MapR: The Most Complete Spark Environment

One of the things that makes it easy is you are able to get the entire componentry as a part of our distribution. By the way, we have a completely free distribution, the MapR Community Edition, you can download and use in production. Of course, there is a paid version, the MapR Distribution for Apache Hadoop, which has enterprise-grade support and features such as disaster recovery and mirroring and snapshots. In fact, getting mission-critical capability is why most of our customers pick us, with the second reason being able to use NFS; it makes life so much easier.

MapR: Operations + Analytics on One Hadoop Platform

One of the things that we're seeing the leading-edge customers do is increasingly move away from the notion of, "Well, I've got my analytics cluster and I've got my operational cluster” and move it into one cluster. The MapR Distribution makes it possible in an integrated fashion to have a single cluster that really pulls all this together. That's one of the reasons why the real-time capability coupled with the enterprise grade, mission-critical capability is possible.

Spark + MapR: Ready for Production Success

We're really proud of what we're doing with Databricks in terms of trying to take away the headache. We are bringing Hadoop and Spark together and making it possible for you to have an infrastructure that you can just rely on and just get data into and out of pretty fast.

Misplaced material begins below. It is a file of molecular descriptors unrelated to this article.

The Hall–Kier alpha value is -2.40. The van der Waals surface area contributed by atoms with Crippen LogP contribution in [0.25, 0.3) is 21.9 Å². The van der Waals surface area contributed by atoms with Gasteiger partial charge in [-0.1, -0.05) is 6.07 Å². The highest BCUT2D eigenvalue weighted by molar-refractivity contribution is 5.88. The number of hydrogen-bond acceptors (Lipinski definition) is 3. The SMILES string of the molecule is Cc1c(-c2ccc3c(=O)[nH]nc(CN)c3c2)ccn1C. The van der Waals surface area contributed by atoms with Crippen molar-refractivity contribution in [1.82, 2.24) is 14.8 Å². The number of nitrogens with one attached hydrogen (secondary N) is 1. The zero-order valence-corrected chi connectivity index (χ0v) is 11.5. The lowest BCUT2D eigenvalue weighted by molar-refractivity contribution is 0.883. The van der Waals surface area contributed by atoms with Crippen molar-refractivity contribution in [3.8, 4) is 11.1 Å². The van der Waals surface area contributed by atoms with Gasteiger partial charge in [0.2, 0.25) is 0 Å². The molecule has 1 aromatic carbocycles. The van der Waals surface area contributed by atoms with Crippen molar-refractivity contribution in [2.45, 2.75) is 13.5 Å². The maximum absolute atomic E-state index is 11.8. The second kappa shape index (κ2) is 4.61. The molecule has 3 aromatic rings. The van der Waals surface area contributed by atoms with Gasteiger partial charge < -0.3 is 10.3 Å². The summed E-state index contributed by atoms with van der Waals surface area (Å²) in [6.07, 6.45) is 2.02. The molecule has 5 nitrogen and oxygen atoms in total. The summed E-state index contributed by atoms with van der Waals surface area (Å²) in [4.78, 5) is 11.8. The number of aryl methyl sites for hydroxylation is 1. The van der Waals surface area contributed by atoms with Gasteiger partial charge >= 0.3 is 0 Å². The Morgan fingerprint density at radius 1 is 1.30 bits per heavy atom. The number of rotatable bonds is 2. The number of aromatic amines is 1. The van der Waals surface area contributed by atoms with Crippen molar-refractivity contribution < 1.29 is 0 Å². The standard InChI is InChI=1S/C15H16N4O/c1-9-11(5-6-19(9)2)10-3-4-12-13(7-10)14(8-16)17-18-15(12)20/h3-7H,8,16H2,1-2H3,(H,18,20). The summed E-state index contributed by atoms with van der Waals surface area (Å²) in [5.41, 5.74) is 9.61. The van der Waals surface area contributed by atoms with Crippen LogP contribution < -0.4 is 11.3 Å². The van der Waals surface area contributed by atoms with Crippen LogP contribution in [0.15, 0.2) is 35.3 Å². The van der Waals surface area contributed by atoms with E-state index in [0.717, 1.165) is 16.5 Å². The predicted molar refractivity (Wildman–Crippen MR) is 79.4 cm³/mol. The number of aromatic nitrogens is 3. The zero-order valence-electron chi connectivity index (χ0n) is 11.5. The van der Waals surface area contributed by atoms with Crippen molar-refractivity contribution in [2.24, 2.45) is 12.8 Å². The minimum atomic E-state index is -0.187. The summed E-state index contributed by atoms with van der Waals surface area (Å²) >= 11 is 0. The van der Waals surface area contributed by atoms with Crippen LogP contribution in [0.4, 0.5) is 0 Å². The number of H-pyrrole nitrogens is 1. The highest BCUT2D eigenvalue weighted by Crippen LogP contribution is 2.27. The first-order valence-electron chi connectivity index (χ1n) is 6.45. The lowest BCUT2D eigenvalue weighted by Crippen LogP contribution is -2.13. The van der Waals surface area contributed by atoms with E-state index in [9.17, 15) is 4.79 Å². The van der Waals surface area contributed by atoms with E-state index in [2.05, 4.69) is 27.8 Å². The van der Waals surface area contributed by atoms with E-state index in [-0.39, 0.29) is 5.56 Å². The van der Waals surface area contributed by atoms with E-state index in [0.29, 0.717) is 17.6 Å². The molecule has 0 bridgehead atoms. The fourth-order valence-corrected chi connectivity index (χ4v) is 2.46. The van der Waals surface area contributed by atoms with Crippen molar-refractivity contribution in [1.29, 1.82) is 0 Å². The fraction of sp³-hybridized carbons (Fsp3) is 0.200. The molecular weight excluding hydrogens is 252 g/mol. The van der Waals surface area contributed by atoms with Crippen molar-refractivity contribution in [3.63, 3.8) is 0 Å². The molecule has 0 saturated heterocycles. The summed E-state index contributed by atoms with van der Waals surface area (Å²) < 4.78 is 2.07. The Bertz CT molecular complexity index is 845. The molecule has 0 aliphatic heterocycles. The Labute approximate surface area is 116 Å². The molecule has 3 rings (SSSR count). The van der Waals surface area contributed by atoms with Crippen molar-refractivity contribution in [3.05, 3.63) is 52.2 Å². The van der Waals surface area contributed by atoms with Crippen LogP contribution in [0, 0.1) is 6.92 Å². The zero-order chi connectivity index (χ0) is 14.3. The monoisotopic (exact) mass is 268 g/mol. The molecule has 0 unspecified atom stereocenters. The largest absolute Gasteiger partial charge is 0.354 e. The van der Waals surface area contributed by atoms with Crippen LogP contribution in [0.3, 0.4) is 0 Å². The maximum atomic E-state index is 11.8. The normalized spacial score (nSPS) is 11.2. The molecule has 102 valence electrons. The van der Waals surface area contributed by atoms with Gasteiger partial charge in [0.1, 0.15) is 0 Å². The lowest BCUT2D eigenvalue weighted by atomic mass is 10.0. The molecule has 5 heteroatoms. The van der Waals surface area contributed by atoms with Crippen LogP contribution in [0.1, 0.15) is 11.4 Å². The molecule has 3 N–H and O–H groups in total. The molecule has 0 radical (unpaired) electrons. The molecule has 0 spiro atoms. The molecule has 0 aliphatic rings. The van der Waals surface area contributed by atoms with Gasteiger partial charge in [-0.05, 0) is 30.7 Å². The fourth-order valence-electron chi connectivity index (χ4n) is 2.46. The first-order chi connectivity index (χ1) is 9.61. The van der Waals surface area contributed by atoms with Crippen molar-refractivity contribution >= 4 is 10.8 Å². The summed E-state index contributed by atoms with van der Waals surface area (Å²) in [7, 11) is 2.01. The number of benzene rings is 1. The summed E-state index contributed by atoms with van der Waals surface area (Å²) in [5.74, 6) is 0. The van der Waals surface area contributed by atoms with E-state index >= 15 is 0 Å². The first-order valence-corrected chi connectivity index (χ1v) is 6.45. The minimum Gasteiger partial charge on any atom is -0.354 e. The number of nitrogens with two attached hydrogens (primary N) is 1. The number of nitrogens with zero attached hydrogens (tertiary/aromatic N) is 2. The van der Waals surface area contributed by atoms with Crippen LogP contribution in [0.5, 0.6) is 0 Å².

3 New Spark-Based Quick Start Solutions

We have three new MapR Quick Start Solutions. One is for real-time security log analytics. Another is around time series analytics, and the third is for genome sequencing. They're designed to address the problem with big science projects that last a year and who knows how much they cost. They're trying to get you to quickly have value.

Apache Drill: The Industry’s First Schema-Free SQL Engine for Big Data

I'd also like to point you to a great Apache project – Apache Drill. You can go download this and try it. This is a self-describing schema generator—you don't have to know what's in the data. I mention it here only because typically with big data, it often starts with "I don't actually know what to do with it." Using Apache Drill, you can point it to a file, it will self-discover schema, and start helping users in your organization to figure out what kind of use cases they might have the ability to dive into.

Take Advantage of Free, On-Demand Training

We also have a set of free courses on basic Hadoop cluster management skills online—go check it out! Spark courses will be coming soon.

Want to learn more about Spark? Check out these resources:

This blog post was published July 15, 2015.